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May 31, 2002, Issue No. 59

AHRQ News and Numbers

In 1999, 118,715 U.S. patients were hospitalized for colon cancer, with an average length of stay of 9.4 days and an average charge of $25,855. [Source: Agency for Healthcare Research and Quality, Healthcare Cost and Utilization Project, Nationwide Inpatient Sample.]

Today's Headlines:

  1. New analysis in New England Journal of Medicine confirms direct link between hospital nurse staffing and patient safety
  2. American Medical News Ethics Forum features AHRQ's Carolyn Clancy
  3. Talking Quality Web site
  4. Do you know how AHRQ's research is being used?
  5. New AHRQ publications
  6. AHRQ in the professional literature

1.  New Analysis in New England Journal of Medicine Confirms Direct Link Between Hospital Nurse Staffing and Patient Safety

In an AHRQ-funded study, analysis of data on nurse staffing levels confirms that there is a direct link between the number of registered nurses and the hours they spend with patients and whether patients develop a number of serious complications or die while in the hospital. Investigators reexamined and refined their previous analysis released by the Health Resources and Services Administration (HRSA) in April 2001 as part of an ongoing collaboration within the Department of Health and Human Services to improve nursing care in American hospitals. The partnership also included AHRQ, the Centers for Medicare & Medicaid Services (CMS), and the National Institutes of Health's (NIH) National Institute for Nursing Research. The original HRSA report and the new analysis, published in the May 30 issue of the New England Journal of Medicine, were conducted by Jack Needleman, Ph.D., of the Harvard School of Public Health, and Peter Buerhaus, Ph.D., R.N., F.A.A.N., of the Vanderbilt University School of Nursing. Select to access the press release.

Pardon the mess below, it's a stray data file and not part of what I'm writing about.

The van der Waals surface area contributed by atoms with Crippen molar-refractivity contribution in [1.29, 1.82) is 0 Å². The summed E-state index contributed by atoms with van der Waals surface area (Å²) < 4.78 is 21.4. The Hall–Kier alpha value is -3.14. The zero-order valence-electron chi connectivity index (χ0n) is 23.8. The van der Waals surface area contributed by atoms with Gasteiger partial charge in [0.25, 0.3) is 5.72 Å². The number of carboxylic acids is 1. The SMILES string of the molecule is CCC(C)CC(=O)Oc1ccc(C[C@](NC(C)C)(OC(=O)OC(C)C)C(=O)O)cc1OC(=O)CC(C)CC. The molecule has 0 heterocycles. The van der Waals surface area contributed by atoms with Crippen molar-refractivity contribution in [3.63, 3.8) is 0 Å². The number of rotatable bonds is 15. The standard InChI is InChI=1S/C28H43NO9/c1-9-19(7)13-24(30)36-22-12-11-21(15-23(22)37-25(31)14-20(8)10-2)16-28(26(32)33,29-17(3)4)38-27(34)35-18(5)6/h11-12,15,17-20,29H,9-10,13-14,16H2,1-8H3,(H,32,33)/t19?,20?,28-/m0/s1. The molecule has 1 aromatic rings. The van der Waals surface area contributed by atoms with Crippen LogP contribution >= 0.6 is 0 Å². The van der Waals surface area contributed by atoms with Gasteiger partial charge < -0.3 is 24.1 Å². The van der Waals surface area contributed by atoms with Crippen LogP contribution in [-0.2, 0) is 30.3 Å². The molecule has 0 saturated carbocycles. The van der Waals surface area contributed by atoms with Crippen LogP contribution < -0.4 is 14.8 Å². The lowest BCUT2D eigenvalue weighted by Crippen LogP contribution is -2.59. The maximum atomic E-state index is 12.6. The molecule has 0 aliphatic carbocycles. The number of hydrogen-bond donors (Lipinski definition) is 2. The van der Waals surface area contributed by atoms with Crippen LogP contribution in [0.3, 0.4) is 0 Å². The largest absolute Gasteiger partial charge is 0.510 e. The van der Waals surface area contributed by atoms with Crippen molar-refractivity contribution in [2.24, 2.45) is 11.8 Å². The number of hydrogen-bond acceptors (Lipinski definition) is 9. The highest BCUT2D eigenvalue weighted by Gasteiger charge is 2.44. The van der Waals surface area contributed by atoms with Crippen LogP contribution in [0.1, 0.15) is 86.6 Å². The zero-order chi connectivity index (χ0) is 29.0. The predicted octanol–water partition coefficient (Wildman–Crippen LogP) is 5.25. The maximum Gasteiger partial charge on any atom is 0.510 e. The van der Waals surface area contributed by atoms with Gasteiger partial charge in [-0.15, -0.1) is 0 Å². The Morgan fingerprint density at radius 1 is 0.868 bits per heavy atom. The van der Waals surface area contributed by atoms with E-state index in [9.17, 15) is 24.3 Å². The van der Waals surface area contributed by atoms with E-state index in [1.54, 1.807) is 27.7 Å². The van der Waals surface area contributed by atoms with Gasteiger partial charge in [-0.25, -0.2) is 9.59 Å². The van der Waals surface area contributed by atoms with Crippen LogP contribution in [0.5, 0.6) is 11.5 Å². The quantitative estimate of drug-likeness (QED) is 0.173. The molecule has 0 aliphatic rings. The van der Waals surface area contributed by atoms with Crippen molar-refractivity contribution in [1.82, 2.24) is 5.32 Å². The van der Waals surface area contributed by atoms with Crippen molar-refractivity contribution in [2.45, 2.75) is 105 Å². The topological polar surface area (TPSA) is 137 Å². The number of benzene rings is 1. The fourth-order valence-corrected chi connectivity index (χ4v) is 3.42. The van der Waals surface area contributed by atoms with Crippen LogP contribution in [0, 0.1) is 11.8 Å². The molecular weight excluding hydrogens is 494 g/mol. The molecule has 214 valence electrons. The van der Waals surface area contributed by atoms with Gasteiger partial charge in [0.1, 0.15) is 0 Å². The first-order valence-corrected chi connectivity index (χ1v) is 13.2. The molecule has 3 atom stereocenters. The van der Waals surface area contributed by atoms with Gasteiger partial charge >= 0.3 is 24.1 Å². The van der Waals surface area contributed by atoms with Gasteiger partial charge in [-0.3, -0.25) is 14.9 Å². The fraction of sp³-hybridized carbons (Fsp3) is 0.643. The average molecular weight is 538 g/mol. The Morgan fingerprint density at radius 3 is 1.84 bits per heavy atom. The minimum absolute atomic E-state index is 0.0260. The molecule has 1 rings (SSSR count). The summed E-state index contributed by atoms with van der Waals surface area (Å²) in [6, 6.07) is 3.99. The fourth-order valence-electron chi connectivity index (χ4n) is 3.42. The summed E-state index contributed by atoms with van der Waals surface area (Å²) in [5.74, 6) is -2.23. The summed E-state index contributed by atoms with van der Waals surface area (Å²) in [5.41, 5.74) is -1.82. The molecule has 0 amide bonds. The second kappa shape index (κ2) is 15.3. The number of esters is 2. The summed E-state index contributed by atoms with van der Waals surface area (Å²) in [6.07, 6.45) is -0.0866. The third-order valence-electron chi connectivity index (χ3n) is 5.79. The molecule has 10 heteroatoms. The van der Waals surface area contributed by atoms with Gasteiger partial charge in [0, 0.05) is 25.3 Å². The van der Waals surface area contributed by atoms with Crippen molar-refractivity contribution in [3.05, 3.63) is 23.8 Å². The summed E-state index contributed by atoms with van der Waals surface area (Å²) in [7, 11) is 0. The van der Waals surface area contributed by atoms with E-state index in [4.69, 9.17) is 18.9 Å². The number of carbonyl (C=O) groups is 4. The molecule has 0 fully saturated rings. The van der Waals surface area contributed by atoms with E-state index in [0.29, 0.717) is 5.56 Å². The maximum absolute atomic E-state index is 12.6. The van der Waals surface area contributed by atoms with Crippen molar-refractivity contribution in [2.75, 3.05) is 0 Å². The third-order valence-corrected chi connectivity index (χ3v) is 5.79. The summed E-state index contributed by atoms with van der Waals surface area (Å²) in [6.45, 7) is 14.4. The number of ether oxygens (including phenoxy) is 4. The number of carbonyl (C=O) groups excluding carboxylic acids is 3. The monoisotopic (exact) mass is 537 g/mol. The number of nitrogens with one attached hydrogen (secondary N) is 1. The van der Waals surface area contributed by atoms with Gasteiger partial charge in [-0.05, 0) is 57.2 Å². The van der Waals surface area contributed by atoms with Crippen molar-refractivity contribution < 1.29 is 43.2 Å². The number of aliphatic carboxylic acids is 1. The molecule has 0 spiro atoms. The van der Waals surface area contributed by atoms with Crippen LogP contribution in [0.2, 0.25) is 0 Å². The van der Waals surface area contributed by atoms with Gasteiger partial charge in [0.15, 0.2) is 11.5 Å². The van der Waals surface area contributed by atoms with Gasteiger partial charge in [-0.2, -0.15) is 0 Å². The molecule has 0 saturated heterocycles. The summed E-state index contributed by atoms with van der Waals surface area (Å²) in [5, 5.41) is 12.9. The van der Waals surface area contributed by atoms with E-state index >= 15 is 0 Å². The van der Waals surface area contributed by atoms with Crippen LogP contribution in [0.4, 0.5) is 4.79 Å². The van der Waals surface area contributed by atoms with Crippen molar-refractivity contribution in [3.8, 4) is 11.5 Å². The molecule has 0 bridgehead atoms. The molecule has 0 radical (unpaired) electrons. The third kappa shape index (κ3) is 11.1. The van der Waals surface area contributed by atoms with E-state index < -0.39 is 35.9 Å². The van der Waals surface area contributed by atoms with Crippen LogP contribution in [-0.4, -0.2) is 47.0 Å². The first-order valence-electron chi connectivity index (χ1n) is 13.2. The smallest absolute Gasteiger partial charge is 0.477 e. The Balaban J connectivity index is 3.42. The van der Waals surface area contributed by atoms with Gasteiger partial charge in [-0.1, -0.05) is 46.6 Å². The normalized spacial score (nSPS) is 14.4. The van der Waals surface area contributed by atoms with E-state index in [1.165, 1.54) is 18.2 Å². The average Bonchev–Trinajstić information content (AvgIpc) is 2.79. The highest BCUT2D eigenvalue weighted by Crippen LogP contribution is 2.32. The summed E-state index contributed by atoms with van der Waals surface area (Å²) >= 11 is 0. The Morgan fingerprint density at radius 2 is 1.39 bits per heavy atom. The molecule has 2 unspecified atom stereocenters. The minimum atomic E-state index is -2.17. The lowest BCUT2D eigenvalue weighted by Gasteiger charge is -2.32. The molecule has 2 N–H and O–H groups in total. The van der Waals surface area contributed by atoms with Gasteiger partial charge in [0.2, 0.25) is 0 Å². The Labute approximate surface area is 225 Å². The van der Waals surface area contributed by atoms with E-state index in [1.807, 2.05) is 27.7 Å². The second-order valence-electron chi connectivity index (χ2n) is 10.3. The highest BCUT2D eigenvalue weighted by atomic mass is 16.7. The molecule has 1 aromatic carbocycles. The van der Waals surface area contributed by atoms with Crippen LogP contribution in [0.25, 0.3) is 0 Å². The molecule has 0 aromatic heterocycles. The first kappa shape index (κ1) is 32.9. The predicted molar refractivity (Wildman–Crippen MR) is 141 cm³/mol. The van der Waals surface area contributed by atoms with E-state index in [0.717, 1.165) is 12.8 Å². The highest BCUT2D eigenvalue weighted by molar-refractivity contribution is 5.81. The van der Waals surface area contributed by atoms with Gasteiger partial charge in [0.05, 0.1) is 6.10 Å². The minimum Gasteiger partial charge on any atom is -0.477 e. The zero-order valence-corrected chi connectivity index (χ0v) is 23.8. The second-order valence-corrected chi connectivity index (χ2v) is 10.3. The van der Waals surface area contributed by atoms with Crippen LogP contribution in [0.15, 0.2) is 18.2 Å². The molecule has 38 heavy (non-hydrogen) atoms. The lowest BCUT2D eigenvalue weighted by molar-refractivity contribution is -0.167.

2.  American Medical News Ethics Forum Features AHRQ's Carolyn Clancy

Carolyn Clancy, acting director of AHRQ, was asked by American Medical News to write a reply to the following question: How should physicians address controversies in medicine with their patients and the public at large? Dr. Clancy's reply appears in the June 3 publication's Ethics Forum.

3.  Talking Quality Web Site

AHRQ, along with CMS and the U.S. Office of Personnel Management, in April launched a Web site designed to help benefit managers, consumer advocates, and state officials communicate with their audiences about health care quality. The site,, provides step-by-step instructions on how to implement a quality measurement and reporting project, such as a health plan report card. It provides practical advice and examples on what to say about health care quality, how to say it, and how best to get the information, especially information on plans and providers, into the hands of consumers.

4.  Do You Know How AHRQ's Research Is Being Used?

We are always looking for ways in which AHRQ-funded research, products, and tools have changed peoples' lives, influenced clinical practice, improved policies, and affected patient outcomes. Impact case studies describe AHRQ research findings in action. These case studies have been used in testimony, budget documents, and speeches. We would like to know if you are aware of any impact your research has had on health care policy, clinical practice, or patient outcomes. Contact AHRQ's Impact Case Studies Program at (301) 427-1243 with your impact stories.

5.  New AHRQ Publications

Future Directions for Community-Based Long-term Care Health Services Research

A print copy is available by sending an E-mail to

6.  AHRQ in the Professional Literature

Stryer DB. The development and role of predictive instruments in acute coronary events: improving diagnosis and management. J Cardiovasc Nurs 2002 Apr; 16(3):1-8. Select to access the abstract on PubMed®.

Grembowski DE, Cook KS, Patrick DL, et al. Managed care and the U.S. health care system: a social exchange perspective. Soc Sci Med 2002 Apr; 54(8):1167-80. Select to access the abstract on PubMed®.

Shelton BJ, Wofford JL, Gosselink CA, et al. Recruitment and retention of physicians for primary care research. J Community Health 2002 Apr; 27(2):79-89. Select to access the abstract on PubMed®.

Contact Information

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Current as of May 2002


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